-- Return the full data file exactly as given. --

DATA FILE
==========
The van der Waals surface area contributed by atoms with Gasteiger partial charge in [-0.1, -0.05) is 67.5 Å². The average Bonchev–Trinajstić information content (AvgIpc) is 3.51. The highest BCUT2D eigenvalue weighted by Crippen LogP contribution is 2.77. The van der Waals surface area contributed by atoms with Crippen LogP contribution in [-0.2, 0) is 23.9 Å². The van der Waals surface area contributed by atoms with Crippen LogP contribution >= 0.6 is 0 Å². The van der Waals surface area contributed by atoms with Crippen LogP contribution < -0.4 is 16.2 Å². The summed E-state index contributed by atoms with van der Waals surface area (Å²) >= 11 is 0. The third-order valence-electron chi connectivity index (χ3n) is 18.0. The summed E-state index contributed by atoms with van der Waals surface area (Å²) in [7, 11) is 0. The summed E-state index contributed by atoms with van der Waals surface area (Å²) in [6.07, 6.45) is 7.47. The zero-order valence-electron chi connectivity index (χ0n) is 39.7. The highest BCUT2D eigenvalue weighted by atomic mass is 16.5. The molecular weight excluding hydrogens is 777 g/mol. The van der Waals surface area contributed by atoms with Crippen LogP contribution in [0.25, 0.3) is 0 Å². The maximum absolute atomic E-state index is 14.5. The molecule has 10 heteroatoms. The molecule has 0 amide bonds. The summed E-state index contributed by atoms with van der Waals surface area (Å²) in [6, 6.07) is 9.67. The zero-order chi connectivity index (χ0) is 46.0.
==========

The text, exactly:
The van der Waals surface area contributed by atoms with Gasteiger partial charge in [-0.1, -0.05) is 67.5 Å². The average Bonchev–Trinajstić information content (AvgIpc) is 3.51. The highest BCUT2D eigenvalue weighted by Crippen LogP contribution is 2.77. The van der Waals surface area contributed by atoms with Crippen LogP contribution in [-0.2, 0) is 23.9 Å². The van der Waals surface area contributed by atoms with Crippen LogP contribution >= 0.6 is 0 Å². The van der Waals surface area contributed by atoms with Crippen LogP contribution < -0.4 is 16.2 Å². The summed E-state index contributed by atoms with van der Waals surface area (Å²) >= 11 is 0. The third-order valence-electron chi connectivity index (χ3n) is 18.0. The summed E-state index contributed by atoms with van der Waals surface area (Å²) in [7, 11) is 0. The summed E-state index contributed by atoms with van der Waals surface area (Å²) in [6.07, 6.45) is 7.47. The zero-order valence-electron chi connectivity index (χ0n) is 39.7. The highest BCUT2D eigenvalue weighted by atomic mass is 16.5. The molecular weight excluding hydrogens is 777 g/mol. The van der Waals surface area contributed by atoms with Crippen LogP contribution in [0.25, 0.3) is 0 Å². The maximum absolute atomic E-state index is 14.5. The molecule has 10 heteroatoms. The molecule has 0 amide bonds. The summed E-state index contributed by atoms with van der Waals surface area (Å²) in [6, 6.07) is 9.67. The zero-order chi connectivity index (χ0) is 46.0.